My daughter, who is currently studying for her finals, returned home unexpectedly last weekend, agitated, unable to revise in peace as her pesky neighbours have been creating a lot of noise at unearthly hours for a number of weeks. Time for some quick comfort food, I thought. I had some pre-boiled “scrapers” (small new potatoes from Osterley Park farmshop) in the fridge, I simply sliced them, then gave them a good coating of gram flour, salt and chilli powder. Gram flour is a key ingredient in a lot of Indian cooking (both sweet and savoury), it’s very healthy as it’s made from ground chick peas, and does not contain any gluten. These pakoras took minutes to prepare, with minimal effort and fuss. The verdict from my daughter – “To be honest they’re not very Indian and I have tasted something similar at Leon’s, but they are still really delicious!” I was not certain whether I should be flattered or dismayed. But hopefully the taste will speak for itself.
I also visited Twickenham Farmers Market for a change and greater selection of produce. I was immediately drawn to the rainbow chard. This has got to be one of the most beautiful vegetables, the colours are staggeringly vibrant and I bought 2 large bunches.
(See tip below)
Preparation – 10 – 12 minutes
Cooking – 10 minutes
Vegan (buy alternative yoghurt
Freezing – not suitable
500g new potatoes – boiled and cooled (this can be done a day in advance)
40g gram flour
¼ teaspoon turmeric
¾ teaspoon salt
Just under ¾ teaspoon cayenne pepper/chilli powder
100ml vegetable oil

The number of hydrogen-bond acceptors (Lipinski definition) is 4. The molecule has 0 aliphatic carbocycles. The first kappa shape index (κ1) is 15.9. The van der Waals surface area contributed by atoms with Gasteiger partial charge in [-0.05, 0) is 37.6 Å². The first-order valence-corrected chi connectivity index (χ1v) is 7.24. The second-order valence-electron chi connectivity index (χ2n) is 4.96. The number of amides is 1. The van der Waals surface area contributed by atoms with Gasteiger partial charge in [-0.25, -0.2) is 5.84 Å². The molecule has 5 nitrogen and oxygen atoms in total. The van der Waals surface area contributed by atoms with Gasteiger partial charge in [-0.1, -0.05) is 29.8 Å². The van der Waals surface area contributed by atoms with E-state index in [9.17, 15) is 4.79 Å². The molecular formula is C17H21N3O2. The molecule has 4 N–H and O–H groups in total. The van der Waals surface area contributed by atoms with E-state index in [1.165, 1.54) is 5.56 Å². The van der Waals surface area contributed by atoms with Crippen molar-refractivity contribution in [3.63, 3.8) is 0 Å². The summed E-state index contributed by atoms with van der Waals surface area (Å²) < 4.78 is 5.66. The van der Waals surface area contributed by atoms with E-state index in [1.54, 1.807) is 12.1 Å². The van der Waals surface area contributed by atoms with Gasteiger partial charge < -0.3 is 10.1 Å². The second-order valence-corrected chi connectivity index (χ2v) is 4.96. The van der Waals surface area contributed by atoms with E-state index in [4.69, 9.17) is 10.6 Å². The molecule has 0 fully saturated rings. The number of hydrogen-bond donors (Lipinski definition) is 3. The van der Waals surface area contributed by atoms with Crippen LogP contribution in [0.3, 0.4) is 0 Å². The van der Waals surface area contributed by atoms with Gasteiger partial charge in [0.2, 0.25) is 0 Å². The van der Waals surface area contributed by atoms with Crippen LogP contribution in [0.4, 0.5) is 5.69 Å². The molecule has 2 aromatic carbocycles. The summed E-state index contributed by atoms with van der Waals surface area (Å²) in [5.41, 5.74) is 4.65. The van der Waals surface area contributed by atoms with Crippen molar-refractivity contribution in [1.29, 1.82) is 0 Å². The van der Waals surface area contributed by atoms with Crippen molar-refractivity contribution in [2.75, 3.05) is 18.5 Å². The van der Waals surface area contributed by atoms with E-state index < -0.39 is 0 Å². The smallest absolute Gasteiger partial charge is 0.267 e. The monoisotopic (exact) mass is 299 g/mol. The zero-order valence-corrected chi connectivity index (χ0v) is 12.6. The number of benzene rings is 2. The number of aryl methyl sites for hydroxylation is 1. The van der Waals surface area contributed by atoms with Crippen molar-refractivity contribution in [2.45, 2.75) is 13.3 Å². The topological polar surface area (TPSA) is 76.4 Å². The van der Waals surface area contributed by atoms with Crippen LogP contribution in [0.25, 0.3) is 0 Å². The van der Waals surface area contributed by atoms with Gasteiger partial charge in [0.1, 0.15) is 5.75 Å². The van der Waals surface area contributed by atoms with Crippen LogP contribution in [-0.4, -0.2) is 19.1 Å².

You will need a large frying pan
- Slice the potatoes (thickness of a £1 coin), place in a bowl. Sift the gram flour onto the potatoes. Then add the salt and cayenne pepper/chilli powder. Mix these well, I found the best way was to toss them in the bowl. Be gentle, otherwise the potatoes will break. You basically want to ensure that the potatoes have a coating of the flour mixture.
- Place a piece of kitchen roll on a plate. Set aside. Put the oil into the pan, once heated place the potatoes, don’t over crowd the pan, and gently fry on both sides until they are a beautiful golden colour. You will need to do this is in a few batches, depending on the size of your pan. Place the pakoras on the plate lined with kitchen towel. If eating immediately, store them in a warm place.
Rainbow chard raita with a tangy tamarind topping
200g – Greek yogurt (I always buy Yeo valley organic yogurt)
Handful of rainbow swiss chard, very finely chopped (you can substitute this for spinach or rocket if you prefer)
Chaat masala (available in supermarkets)
- Place the yogurt onto a plate, top with the yoghurt, then the rainbow chard and a good sprinkling of chaat masala.
I had bought 2 large bunches of rainbow chard, however, was not going to use it all. One of the things that I learnt from my mother and aunty was the benefits of freezing food. It has saved me a lot of time in the kitchen and often been a saving factor for a last minute meal. This is why frozen food is so good for you, some of this information has been extracted from Sue Quinn’s article in BBC Good Food magazine, April 2019 issue:
- Frozen food can be equally or even more nutritious than some fresh produce (Research by Chester University’s Institute of Food Science and Innovation found the vitamin C levels in frozen and just-picked blueberries stored in the fridge for 3 days showed a significant decrease in vitamin C)
- Convenient for a last minute meal
- Enables you to eat food that is not in season
- Portion control – enables you to freeze portions in accordance with amount required
- Reduces food wastage
- Saves preparation time
Finally, if you fancy something a bit healthier than the ‘scraper pakoras’ this raita also pairs wonderfully with our tofu pilau recipe!